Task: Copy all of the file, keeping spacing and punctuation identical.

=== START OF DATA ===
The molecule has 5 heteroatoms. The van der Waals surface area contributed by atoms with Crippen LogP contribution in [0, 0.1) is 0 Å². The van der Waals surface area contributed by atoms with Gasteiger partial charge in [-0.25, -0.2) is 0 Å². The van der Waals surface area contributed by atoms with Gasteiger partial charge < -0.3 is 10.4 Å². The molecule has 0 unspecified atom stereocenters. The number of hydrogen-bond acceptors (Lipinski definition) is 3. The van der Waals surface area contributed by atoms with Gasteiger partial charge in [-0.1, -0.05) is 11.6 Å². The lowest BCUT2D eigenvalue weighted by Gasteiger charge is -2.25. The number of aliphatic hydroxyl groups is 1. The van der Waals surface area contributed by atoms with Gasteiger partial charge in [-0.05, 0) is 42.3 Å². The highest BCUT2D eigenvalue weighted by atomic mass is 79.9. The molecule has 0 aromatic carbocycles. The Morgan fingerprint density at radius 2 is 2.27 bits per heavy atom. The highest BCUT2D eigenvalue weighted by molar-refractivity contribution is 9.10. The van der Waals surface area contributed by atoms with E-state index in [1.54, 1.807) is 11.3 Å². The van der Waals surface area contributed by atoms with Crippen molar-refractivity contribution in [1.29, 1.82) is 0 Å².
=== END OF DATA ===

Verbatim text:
The molecule has 5 heteroatoms. The van der Waals surface area contributed by atoms with Crippen LogP contribution in [0, 0.1) is 0 Å². The van der Waals surface area contributed by atoms with Gasteiger partial charge in [-0.25, -0.2) is 0 Å². The van der Waals surface area contributed by atoms with Gasteiger partial charge < -0.3 is 10.4 Å². The molecule has 0 unspecified atom stereocenters. The number of hydrogen-bond acceptors (Lipinski definition) is 3. The van der Waals surface area contributed by atoms with Gasteiger partial charge in [-0.1, -0.05) is 11.6 Å². The lowest BCUT2D eigenvalue weighted by Gasteiger charge is -2.25. The number of aliphatic hydroxyl groups is 1. The van der Waals surface area contributed by atoms with Gasteiger partial charge in [-0.05, 0) is 42.3 Å². The highest BCUT2D eigenvalue weighted by atomic mass is 79.9. The molecule has 0 aromatic carbocycles. The Morgan fingerprint density at radius 2 is 2.27 bits per heavy atom. The highest BCUT2D eigenvalue weighted by molar-refractivity contribution is 9.10. The van der Waals surface area contributed by atoms with E-state index in [1.54, 1.807) is 11.3 Å². The van der Waals surface area contributed by atoms with Crippen molar-refractivity contribution in [1.29, 1.82) is 0 Å².